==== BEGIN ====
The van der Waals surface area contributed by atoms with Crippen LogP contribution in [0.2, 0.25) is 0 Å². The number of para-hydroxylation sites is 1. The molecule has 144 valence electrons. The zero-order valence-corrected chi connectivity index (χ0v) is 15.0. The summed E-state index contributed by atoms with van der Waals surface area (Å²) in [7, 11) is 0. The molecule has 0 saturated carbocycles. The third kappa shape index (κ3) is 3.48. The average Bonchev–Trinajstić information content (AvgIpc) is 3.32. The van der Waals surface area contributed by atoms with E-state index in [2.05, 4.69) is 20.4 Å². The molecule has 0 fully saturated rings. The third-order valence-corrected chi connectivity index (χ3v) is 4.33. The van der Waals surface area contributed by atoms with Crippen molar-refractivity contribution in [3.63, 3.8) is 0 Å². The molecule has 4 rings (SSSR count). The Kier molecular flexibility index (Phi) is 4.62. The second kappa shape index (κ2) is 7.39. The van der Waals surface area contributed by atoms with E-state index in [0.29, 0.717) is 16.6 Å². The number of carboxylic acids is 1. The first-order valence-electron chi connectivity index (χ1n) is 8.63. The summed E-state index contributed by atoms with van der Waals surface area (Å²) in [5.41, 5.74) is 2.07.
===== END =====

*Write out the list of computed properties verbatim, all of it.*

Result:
The van der Waals surface area contributed by atoms with Crippen LogP contribution in [0.2, 0.25) is 0 Å². The number of para-hydroxylation sites is 1. The molecule has 144 valence electrons. The zero-order valence-corrected chi connectivity index (χ0v) is 15.0. The summed E-state index contributed by atoms with van der Waals surface area (Å²) in [7, 11) is 0. The molecule has 0 saturated carbocycles. The third kappa shape index (κ3) is 3.48. The average Bonchev–Trinajstić information content (AvgIpc) is 3.32. The van der Waals surface area contributed by atoms with E-state index in [2.05, 4.69) is 20.4 Å². The molecule has 0 fully saturated rings. The third-order valence-corrected chi connectivity index (χ3v) is 4.33. The van der Waals surface area contributed by atoms with Crippen molar-refractivity contribution in [3.63, 3.8) is 0 Å². The molecule has 4 rings (SSSR count). The Kier molecular flexibility index (Phi) is 4.62. The second kappa shape index (κ2) is 7.39. The van der Waals surface area contributed by atoms with E-state index in [0.29, 0.717) is 16.6 Å². The number of carboxylic acids is 1. The first-order valence-electron chi connectivity index (χ1n) is 8.63. The summed E-state index contributed by atoms with van der Waals surface area (Å²) in [5.41, 5.74) is 2.07.